In the journal Focus on Autism and Other Developmental Disabilities, Scott Bellini examines the prevalence of social anxiety in teenagers with autism and Asperger’s Syndrome in his study entitled “The Development of Social Anxiety in Adolescents with Autism Spectrum.”
The author seeks to answer the question, “Does the combination of social skill deficits and physiological arousal make a significant contribution to the variance in social anxiety?” Basically, his thesis is that both a lack of social skills and a higher prevalence of physiological arousal does contribute in a significant way to the social anxiety levels of adolescents with autism and Asperger’s. Specifically, Bellini asserts that adolescents with ASD do have higher levels of physiological arousal which makes is “more likely that the individual will become overwhelmed by interactions with others/”
The author supports his thesis first with a discussion of other studies which have addressed certain aspects of his theses. First, he notes that recent studies do show that people with autism spectrum disorders (ASD) do have higher levels of anxiety than people without ASD which can create difficulties in life. These difficulties can approach debilitating in that they often produce fear, isolation, thoughts of suicide and substance abuse tendencies. Another study found that children with autism scored higher on anxiety tests than children with other learning disabilities.
The author defines social anxiety, then, as “an intense fear of social situations or performance situations where embarrassment may occur.” He goes on to identify two subcategories of social anxiety: performance based anxieties and social interaction anxieties.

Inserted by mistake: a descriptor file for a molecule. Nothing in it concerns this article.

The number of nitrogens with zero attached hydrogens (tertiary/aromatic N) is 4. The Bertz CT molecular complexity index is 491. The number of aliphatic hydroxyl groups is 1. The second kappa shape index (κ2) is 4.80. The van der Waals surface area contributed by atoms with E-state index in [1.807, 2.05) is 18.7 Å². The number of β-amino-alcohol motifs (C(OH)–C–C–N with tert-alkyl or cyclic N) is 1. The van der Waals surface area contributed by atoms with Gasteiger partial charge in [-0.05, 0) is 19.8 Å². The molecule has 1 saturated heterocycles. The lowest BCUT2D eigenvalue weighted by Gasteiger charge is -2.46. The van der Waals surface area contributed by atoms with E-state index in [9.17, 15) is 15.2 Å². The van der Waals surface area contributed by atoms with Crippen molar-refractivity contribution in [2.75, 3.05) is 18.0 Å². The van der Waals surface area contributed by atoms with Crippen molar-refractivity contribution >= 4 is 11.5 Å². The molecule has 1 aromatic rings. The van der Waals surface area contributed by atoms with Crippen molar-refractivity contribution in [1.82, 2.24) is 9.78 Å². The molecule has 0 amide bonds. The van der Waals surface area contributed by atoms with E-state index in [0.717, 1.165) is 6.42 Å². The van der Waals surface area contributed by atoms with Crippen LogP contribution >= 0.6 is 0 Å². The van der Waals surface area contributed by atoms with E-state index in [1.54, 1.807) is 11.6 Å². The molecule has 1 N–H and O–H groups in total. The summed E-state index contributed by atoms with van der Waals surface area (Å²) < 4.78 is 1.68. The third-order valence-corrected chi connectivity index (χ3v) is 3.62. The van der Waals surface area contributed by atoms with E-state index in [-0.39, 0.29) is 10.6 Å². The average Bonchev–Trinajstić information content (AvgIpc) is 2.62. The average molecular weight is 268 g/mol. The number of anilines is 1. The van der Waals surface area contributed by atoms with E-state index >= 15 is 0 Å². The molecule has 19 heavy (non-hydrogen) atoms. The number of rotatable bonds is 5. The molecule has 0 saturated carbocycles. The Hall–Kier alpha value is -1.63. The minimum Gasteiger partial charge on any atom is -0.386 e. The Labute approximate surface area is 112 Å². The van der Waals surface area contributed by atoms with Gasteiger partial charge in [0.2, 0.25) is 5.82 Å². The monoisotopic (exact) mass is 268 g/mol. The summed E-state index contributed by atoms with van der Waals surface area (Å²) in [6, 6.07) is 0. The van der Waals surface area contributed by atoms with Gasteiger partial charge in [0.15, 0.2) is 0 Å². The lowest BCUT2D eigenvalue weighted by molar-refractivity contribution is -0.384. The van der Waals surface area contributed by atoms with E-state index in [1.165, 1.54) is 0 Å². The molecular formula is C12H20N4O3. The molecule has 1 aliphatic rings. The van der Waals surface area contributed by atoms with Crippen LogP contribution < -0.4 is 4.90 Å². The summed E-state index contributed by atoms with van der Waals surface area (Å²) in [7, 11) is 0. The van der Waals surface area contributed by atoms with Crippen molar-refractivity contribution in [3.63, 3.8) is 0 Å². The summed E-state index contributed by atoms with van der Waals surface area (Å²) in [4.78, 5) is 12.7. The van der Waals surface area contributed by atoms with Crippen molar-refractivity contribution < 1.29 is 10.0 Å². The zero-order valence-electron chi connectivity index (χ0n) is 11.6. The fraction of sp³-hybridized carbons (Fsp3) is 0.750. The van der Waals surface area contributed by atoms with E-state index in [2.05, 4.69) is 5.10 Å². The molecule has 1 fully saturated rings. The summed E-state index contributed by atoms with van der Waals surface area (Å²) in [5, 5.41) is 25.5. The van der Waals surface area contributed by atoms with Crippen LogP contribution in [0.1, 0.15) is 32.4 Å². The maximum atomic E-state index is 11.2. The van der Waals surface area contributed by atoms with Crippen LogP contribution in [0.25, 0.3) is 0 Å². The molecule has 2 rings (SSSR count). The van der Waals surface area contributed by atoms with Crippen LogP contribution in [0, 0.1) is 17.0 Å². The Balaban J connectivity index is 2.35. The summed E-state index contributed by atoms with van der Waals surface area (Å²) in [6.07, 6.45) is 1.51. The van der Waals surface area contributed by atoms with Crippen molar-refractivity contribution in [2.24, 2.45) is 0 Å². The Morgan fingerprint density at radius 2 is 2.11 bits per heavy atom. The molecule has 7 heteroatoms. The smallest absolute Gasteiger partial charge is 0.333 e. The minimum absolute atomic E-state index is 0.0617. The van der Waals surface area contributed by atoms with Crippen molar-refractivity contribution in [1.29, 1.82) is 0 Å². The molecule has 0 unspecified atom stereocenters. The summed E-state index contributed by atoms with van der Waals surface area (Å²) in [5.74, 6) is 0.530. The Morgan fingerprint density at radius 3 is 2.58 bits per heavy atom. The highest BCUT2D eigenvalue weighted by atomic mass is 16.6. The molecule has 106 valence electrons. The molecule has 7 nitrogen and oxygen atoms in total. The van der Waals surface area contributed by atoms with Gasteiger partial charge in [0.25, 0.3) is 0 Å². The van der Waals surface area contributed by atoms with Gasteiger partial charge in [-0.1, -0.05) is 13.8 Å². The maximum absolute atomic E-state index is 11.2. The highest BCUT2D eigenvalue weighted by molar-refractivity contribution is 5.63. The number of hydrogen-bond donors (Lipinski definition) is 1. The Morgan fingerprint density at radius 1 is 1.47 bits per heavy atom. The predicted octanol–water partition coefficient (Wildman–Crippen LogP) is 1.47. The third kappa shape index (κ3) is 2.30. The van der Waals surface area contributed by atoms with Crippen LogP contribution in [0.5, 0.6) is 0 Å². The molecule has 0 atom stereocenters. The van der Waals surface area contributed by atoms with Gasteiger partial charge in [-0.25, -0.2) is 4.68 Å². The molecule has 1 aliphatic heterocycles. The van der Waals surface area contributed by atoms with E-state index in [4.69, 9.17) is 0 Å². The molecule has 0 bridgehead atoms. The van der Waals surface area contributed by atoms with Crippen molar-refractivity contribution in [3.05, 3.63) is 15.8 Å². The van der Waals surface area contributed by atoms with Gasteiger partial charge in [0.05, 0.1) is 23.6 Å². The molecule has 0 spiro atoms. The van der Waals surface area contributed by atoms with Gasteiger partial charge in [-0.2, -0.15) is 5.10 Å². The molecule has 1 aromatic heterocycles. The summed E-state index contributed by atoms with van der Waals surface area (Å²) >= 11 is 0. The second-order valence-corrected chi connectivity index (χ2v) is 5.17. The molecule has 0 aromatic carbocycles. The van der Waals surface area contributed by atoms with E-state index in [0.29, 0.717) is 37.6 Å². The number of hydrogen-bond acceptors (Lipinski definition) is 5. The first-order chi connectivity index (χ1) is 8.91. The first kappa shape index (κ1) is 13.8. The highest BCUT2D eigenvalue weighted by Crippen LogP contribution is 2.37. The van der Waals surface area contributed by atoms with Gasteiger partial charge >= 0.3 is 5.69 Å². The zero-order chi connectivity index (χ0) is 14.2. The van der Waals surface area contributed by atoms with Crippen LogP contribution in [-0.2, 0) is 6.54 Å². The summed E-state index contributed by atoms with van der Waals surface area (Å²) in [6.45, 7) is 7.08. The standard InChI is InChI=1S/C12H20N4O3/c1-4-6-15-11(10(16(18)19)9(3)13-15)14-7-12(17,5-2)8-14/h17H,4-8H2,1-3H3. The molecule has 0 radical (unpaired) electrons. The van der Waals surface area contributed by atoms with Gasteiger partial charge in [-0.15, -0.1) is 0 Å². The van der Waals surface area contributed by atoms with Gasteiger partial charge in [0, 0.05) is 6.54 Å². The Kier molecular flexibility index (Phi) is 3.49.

The author notes a study which found that children with ASD have a more difficult time regulating their own levels of physiological arousal in stressful situations and are more likely to be “adversely conditioned by negative social interactions.
Many studies have asserted that the function of the body’s limbic system can contribute to this situation, specifically, the amygdale. According to one cited study, the amygdale helps regulate the emotional impact of sensory input such as facial expressions and other types of cues. If this amygdale is not functioning properly, then the person will be unable to react appropriately socially and emotionally. This may cause him to avoid social situations.
Studied forty-one adolescents, aged 12 to 18, with ASD; nineteen had autism and sixteen had Asperger’s Syndrome. Their IQs were all within the normal level. Each participant was given measurements to assess their levels of social anxiety. These included the Social Skills Rating System, the Social Anxiety Scale for Adolescents, and the Multidimensional Anxiety Scale for Children.
They then measured physiological arousal, social skill deficits, and social Bellini found that the levels of social anxiety may begin with poor experiences with social interactions but that they are definitely exacerbated by physiological tendencies. He says, “social anxiety may be the result of aversive social experiences, but the impact of these experiences may be mitigated by a combination of temperamental characteristics and the environmental supports available to the individual.”
He closed by noting his own small sample size, but feeling that his study will be helpful to those that are seeking to continue the study of social anxiety in ASD patients.
Bellini, S. (2006). The Development of Social Anxiety in Adolescents With Autism Spectrum
Disorders. Focus on Autism and Other Developmental Disabilities 21(3), 138-145